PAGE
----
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Two wall fountains, positioned just behind the Labyrinth, where Tribolo had planned figurines to personify nearby fountains Asinaio and Falterone in the wall of the garden, supplied the water for the Anro and Mugnone wall fountains. The Asinaio was to be depicted wringing out his beard into the basin below these wall fountains.  These statues were never completed and the tall niches covered with stalactites, appearing in the rear garden on either side of the grotto entrance remain empty.  The only feature in this area is an unusually low simple water spout and basin. During the time that Tribolo was working on the wall fountains in the Medicean gardens at Castello, he made the addition of the adjoining villa Cristofano Rinieri, a third river God.  This river God was constructed out of the same gray sandstone in a single niche style that stood at the end of a pool.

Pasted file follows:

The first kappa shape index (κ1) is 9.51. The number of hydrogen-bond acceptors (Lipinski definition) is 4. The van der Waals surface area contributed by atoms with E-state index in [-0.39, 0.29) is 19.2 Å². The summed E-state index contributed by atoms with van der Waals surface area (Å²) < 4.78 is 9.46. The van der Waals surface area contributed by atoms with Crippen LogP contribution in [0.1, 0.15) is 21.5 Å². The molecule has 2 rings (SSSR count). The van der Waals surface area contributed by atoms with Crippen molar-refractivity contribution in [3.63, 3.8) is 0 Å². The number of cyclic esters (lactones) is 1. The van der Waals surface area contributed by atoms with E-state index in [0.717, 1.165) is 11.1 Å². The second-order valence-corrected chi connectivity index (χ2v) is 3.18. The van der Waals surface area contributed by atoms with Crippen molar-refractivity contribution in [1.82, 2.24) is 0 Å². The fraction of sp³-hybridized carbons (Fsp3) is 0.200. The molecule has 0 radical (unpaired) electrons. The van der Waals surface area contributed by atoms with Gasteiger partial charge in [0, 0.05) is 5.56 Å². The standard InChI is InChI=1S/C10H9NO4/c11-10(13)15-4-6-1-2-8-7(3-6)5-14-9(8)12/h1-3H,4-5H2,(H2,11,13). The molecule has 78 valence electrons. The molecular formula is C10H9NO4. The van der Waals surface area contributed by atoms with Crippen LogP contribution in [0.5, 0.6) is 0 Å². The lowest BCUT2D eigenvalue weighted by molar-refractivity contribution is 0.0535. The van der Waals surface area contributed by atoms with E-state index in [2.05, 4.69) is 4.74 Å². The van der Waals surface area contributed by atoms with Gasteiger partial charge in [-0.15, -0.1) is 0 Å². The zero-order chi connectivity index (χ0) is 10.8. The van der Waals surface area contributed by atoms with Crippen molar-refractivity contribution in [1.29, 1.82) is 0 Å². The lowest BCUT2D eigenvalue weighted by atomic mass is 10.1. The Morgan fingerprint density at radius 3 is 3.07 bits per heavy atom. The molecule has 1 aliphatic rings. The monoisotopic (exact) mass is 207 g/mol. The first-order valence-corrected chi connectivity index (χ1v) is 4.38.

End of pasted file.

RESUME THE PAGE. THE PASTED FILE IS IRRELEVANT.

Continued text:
This statue survived in its original site and featured water falling from the urn he held and into the basin below, which was decorated with lions’ heads.  The statue was located in the Villa Corsini, but today stands in the niche of another period and has been since separated from its basin.  This statue instead forms part of a baroque fountain.  The influence of Michelangelo can be seen in the dynamic pose of the river God when compared with the Ignudi of the Sistine ceiling. The structure of the head was most likely inspired by the ancient Roman statue, known as “Pasquino”.  The water again fell from the urn, this time positioned between the legs of the figure and into the very large basin.  The curved lips and baroque profile, reflecting the form designed for the wall fountains of Arno and Mugnone, flanked two decorative birdbaths.

It is suspected that the background of the original niche, and possibly the entire surface, was composed of stalactites like those that still remain attached to the legs and the urn. This seated river God statue adds to the importance of the new motif in a Renaissance wall fountain. Prior fountains and statues had depicted the river Gods in classical recumbent positions.  This static pose remained the typical form throughout the sixteenth century. It is known that Tribolo carved these wall fountains during the time he was employed at the Medicean villa of Castello.  This puts their creation date to be between the year 1538, when the work on the gardens of Castello began under Cosimo I, and 1550, the year of Tribolo’s death.

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